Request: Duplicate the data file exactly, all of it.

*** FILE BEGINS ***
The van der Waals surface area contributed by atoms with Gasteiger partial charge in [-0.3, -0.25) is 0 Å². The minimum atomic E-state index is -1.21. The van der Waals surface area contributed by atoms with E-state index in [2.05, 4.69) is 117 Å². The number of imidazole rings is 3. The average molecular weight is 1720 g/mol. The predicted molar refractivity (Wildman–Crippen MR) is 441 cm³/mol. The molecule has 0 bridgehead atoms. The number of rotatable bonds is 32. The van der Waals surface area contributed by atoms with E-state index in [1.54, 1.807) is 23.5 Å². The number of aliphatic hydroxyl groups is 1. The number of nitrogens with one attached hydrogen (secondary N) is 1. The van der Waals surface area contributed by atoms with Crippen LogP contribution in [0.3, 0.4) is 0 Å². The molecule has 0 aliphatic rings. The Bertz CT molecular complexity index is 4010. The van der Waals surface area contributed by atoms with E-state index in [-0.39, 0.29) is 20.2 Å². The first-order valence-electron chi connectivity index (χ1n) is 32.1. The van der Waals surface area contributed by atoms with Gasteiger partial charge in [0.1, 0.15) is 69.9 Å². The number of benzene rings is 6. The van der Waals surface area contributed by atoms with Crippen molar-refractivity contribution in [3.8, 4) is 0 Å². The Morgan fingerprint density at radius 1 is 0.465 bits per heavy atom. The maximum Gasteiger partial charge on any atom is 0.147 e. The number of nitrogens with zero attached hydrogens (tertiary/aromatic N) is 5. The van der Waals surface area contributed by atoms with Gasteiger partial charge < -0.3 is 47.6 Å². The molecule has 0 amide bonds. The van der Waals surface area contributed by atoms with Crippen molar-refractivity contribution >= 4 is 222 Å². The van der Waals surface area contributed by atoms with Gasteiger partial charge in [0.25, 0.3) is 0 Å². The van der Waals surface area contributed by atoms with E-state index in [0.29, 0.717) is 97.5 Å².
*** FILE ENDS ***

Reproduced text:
The van der Waals surface area contributed by atoms with Gasteiger partial charge in [-0.3, -0.25) is 0 Å². The minimum atomic E-state index is -1.21. The van der Waals surface area contributed by atoms with E-state index in [2.05, 4.69) is 117 Å². The number of imidazole rings is 3. The average molecular weight is 1720 g/mol. The predicted molar refractivity (Wildman–Crippen MR) is 441 cm³/mol. The molecule has 0 bridgehead atoms. The number of rotatable bonds is 32. The van der Waals surface area contributed by atoms with E-state index in [1.54, 1.807) is 23.5 Å². The number of aliphatic hydroxyl groups is 1. The number of nitrogens with one attached hydrogen (secondary N) is 1. The van der Waals surface area contributed by atoms with Crippen LogP contribution in [0.3, 0.4) is 0 Å². The molecule has 0 aliphatic rings. The Bertz CT molecular complexity index is 4010. The van der Waals surface area contributed by atoms with E-state index in [-0.39, 0.29) is 20.2 Å². The first-order valence-electron chi connectivity index (χ1n) is 32.1. The van der Waals surface area contributed by atoms with Gasteiger partial charge in [0.1, 0.15) is 69.9 Å². The number of benzene rings is 6. The van der Waals surface area contributed by atoms with Crippen molar-refractivity contribution in [3.8, 4) is 0 Å². The Morgan fingerprint density at radius 1 is 0.465 bits per heavy atom. The maximum Gasteiger partial charge on any atom is 0.147 e. The number of nitrogens with zero attached hydrogens (tertiary/aromatic N) is 5. The van der Waals surface area contributed by atoms with Gasteiger partial charge < -0.3 is 47.6 Å². The molecule has 0 amide bonds. The van der Waals surface area contributed by atoms with Crippen molar-refractivity contribution >= 4 is 222 Å². The van der Waals surface area contributed by atoms with Gasteiger partial charge in [0.25, 0.3) is 0 Å². The van der Waals surface area contributed by atoms with E-state index in [0.29, 0.717) is 97.5 Å².